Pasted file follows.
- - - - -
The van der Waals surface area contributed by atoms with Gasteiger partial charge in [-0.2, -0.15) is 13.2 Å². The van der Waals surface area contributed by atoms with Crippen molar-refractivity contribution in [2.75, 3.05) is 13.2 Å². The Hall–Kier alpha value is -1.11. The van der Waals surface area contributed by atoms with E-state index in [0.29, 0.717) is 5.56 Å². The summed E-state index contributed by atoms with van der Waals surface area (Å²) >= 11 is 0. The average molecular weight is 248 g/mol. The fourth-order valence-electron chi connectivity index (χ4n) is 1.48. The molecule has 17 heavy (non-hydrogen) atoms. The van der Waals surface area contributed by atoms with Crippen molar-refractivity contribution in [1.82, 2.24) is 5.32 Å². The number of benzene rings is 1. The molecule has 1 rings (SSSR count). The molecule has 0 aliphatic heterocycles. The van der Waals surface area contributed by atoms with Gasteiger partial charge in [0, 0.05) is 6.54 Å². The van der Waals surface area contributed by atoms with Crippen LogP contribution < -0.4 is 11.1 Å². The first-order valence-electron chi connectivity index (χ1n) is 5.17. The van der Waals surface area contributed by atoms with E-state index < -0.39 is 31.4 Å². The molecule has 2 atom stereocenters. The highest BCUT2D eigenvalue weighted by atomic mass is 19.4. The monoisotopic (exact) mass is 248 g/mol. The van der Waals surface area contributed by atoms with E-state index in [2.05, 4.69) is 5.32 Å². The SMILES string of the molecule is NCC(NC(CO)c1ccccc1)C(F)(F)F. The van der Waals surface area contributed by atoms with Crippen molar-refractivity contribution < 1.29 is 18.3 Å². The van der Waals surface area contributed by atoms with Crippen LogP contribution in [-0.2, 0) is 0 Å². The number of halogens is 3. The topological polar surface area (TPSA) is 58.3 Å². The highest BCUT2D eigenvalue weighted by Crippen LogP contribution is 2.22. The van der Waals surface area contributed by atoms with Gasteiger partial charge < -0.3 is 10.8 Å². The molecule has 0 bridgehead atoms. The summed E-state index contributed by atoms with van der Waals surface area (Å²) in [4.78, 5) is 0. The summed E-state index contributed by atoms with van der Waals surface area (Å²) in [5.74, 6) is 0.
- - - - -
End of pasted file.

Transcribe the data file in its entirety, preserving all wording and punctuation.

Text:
The van der Waals surface area contributed by atoms with Gasteiger partial charge in [-0.2, -0.15) is 13.2 Å². The van der Waals surface area contributed by atoms with Crippen molar-refractivity contribution in [2.75, 3.05) is 13.2 Å². The Hall–Kier alpha value is -1.11. The van der Waals surface area contributed by atoms with E-state index in [0.29, 0.717) is 5.56 Å². The summed E-state index contributed by atoms with van der Waals surface area (Å²) >= 11 is 0. The average molecular weight is 248 g/mol. The fourth-order valence-electron chi connectivity index (χ4n) is 1.48. The molecule has 17 heavy (non-hydrogen) atoms. The van der Waals surface area contributed by atoms with Crippen molar-refractivity contribution in [1.82, 2.24) is 5.32 Å². The number of benzene rings is 1. The molecule has 1 rings (SSSR count). The molecule has 0 aliphatic heterocycles. The van der Waals surface area contributed by atoms with Gasteiger partial charge in [0, 0.05) is 6.54 Å². The van der Waals surface area contributed by atoms with Crippen LogP contribution < -0.4 is 11.1 Å². The first-order valence-electron chi connectivity index (χ1n) is 5.17. The van der Waals surface area contributed by atoms with E-state index < -0.39 is 31.4 Å². The molecule has 2 atom stereocenters. The highest BCUT2D eigenvalue weighted by atomic mass is 19.4. The monoisotopic (exact) mass is 248 g/mol. The van der Waals surface area contributed by atoms with E-state index in [2.05, 4.69) is 5.32 Å². The SMILES string of the molecule is NCC(NC(CO)c1ccccc1)C(F)(F)F. The van der Waals surface area contributed by atoms with Crippen molar-refractivity contribution < 1.29 is 18.3 Å². The van der Waals surface area contributed by atoms with Crippen LogP contribution in [-0.2, 0) is 0 Å². The number of halogens is 3. The topological polar surface area (TPSA) is 58.3 Å². The highest BCUT2D eigenvalue weighted by Crippen LogP contribution is 2.22. The van der Waals surface area contributed by atoms with Gasteiger partial charge < -0.3 is 10.8 Å². The molecule has 0 bridgehead atoms. The summed E-state index contributed by atoms with van der Waals surface area (Å²) in [4.78, 5) is 0. The summed E-state index contributed by atoms with van der Waals surface area (Å²) in [5.74, 6) is 0.